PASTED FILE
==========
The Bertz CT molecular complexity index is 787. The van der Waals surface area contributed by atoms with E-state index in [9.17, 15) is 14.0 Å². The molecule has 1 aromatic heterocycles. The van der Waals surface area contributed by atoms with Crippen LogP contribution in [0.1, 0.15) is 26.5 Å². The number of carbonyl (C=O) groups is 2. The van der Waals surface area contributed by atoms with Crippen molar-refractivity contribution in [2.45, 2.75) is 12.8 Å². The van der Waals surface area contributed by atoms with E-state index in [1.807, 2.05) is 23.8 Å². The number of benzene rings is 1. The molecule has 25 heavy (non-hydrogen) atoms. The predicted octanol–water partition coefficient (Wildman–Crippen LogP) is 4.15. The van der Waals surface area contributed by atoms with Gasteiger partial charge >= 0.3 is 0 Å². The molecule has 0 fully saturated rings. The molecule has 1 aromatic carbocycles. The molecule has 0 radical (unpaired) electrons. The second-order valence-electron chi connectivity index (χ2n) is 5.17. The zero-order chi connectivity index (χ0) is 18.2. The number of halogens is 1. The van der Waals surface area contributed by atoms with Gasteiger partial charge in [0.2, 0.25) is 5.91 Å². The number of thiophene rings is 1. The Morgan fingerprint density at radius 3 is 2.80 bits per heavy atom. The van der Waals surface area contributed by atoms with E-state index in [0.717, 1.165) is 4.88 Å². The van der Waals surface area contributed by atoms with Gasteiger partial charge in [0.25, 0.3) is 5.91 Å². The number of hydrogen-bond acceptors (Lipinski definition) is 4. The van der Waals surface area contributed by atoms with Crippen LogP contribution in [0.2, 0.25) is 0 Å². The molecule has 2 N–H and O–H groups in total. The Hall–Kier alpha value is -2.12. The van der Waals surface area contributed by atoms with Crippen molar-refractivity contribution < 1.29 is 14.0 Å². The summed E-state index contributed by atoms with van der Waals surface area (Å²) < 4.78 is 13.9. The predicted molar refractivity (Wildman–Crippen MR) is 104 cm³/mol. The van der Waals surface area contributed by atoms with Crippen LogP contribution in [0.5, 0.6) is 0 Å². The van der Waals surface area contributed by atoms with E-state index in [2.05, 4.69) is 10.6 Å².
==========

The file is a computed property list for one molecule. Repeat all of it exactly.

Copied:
The Bertz CT molecular complexity index is 787. The van der Waals surface area contributed by atoms with E-state index in [9.17, 15) is 14.0 Å². The molecule has 1 aromatic heterocycles. The van der Waals surface area contributed by atoms with Crippen LogP contribution in [0.1, 0.15) is 26.5 Å². The number of carbonyl (C=O) groups is 2. The van der Waals surface area contributed by atoms with Crippen molar-refractivity contribution in [2.45, 2.75) is 12.8 Å². The van der Waals surface area contributed by atoms with E-state index in [1.807, 2.05) is 23.8 Å². The number of benzene rings is 1. The molecule has 25 heavy (non-hydrogen) atoms. The predicted octanol–water partition coefficient (Wildman–Crippen LogP) is 4.15. The van der Waals surface area contributed by atoms with Gasteiger partial charge >= 0.3 is 0 Å². The molecule has 0 fully saturated rings. The molecule has 1 aromatic carbocycles. The molecule has 0 radical (unpaired) electrons. The second-order valence-electron chi connectivity index (χ2n) is 5.17. The zero-order chi connectivity index (χ0) is 18.2. The number of halogens is 1. The van der Waals surface area contributed by atoms with Gasteiger partial charge in [0.2, 0.25) is 5.91 Å². The number of thiophene rings is 1. The Morgan fingerprint density at radius 3 is 2.80 bits per heavy atom. The van der Waals surface area contributed by atoms with E-state index in [0.717, 1.165) is 4.88 Å². The van der Waals surface area contributed by atoms with Gasteiger partial charge in [0.25, 0.3) is 5.91 Å². The number of hydrogen-bond acceptors (Lipinski definition) is 4. The van der Waals surface area contributed by atoms with Crippen LogP contribution in [0.2, 0.25) is 0 Å². The molecule has 2 N–H and O–H groups in total. The Hall–Kier alpha value is -2.12. The van der Waals surface area contributed by atoms with Crippen molar-refractivity contribution < 1.29 is 14.0 Å². The summed E-state index contributed by atoms with van der Waals surface area (Å²) < 4.78 is 13.9. The predicted molar refractivity (Wildman–Crippen MR) is 104 cm³/mol. The van der Waals surface area contributed by atoms with Crippen LogP contribution in [0.5, 0.6) is 0 Å². The van der Waals surface area contributed by atoms with E-state index in [2.05, 4.69) is 10.6 Å².